Submission + - Why Aren't We Finally Rid Of Patch Cables? (infoworld.com) 1

snydeq writes: "Deep End's Paul Venezia suggests it's high time we drastically reduce the number of patch cables in the data center. 'I suppose laypeople are impressed when they see an aggregation switch overflowing with hundreds of patch cords that run from RJ45 modules to RJ45 patch panels in the same rack, but all I see is a pain in the ass. It's difficult to trace out bad cables, it's difficult to run new cabling if the cable management trays are overrun with existing wires, and god help you when you need to replace a failed module when all 48 Ethernet interfaces need to be disconnected and reconnected to the exact same port on the new blade in order to maintain VLAN membership and other individual configuration elements.'"

Submission + - GNOME 3 -Beauty to the Bone?

someWebGeek writes: According to the GNOME design crew, as reported by Allan over at As Far as I Know, GNOME 3 will represent A New Approach to GNOME Application Design. The design patterns being developed and employed may effect a new, prettier interface, but more importantly a new mindset about the entire project, a mindset intended to encourage greater deep beauty in the application layers below the user interface. Maybe...for now, I'm sticking to the sinking ship of KDE in the Ubuntu ocean.

Submission + - The Thief series and the horror games by Trilobyte land on GOG.com (kingofgng.com)

KingofGnG writes: GOG.com (formerly Good Old Games) continues to delight old and new gamers’ taste by releasing true gems of the past equipped with compatibility fixes for the latest Windows OSes. During the last days the digital store has practically ran wild in that regard delivering the first two chapters of the Thief series and announcing the coming of the historical Full Motion Video horrors made by Trilobyte.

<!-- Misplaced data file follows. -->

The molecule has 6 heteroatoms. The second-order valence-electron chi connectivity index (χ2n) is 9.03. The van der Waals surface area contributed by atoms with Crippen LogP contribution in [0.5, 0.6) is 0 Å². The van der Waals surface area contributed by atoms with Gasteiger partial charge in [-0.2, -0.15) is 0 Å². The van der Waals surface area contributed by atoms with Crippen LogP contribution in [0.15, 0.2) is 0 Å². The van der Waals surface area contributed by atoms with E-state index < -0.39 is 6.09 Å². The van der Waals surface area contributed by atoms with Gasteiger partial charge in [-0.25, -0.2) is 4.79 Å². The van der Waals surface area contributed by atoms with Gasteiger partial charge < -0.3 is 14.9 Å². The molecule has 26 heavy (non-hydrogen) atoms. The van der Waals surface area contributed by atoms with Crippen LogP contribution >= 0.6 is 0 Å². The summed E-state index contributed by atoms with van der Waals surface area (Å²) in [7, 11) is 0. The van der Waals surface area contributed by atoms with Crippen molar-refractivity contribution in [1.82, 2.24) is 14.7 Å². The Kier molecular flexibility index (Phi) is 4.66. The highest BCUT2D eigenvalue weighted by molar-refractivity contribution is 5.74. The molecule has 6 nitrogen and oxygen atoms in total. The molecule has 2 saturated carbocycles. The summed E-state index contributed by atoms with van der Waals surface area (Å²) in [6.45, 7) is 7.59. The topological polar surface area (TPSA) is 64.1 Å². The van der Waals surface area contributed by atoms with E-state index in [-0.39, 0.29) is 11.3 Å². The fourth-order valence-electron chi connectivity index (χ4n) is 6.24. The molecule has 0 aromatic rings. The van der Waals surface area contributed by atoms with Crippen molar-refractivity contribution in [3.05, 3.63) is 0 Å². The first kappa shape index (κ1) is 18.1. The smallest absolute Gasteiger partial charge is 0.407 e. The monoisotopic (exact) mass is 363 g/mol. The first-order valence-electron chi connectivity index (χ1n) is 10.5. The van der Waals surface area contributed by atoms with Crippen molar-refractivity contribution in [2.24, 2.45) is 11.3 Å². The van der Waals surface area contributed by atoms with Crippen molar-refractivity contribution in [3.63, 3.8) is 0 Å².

Submission + - Tapeheads and the Quiet Return of VHS

Hugh Pickens writes writes: "Joshua Phillips writes that something was lost when videos went from magnetic tape and plastic, to plastic discs, and now to digital streams as browsing isles is no more and the once-great video shops slowly board up their windows across the country. Future generations may know little of the days when buying a movie meant you owned it even if the Internet went down and when getting a movie meant you had to scour aisles of boxes in search of one whose cover art called back a story that echoed your interests. Josh Johnson, one of the filmmakers behind the upcoming documentary “Rewind This!” hopes to tell the story of how and why home video came about, and how it changed our culture giving B movies and films that didn’t make the silver screen their own chance to shine. “Essentially, the rental market expanded, because of voracious consumer demand, into non-blockbuster, off-Hollywood video content which would never have had a theatrical life otherwise,” says Palmer. While researching the documentary Palmer found something interesting: there is a resurgence taking place of people going back to VHS because a massive number of films are “trapped on VHS” with 30 and 40 percent of films released on VHS never to be seen again on any other format. "“Most of the true VHS fanatics are children of the 1980s," says Palmer. "Whether they are motivated by a sense of nostalgia or prefer the format for the grainy aesthetic qualities of magnetic tape or some other reason entirely unknown, each tapehead is unique like a snowflake.""

Every little picofarad has a nanohenry all its own. -- Don Vonada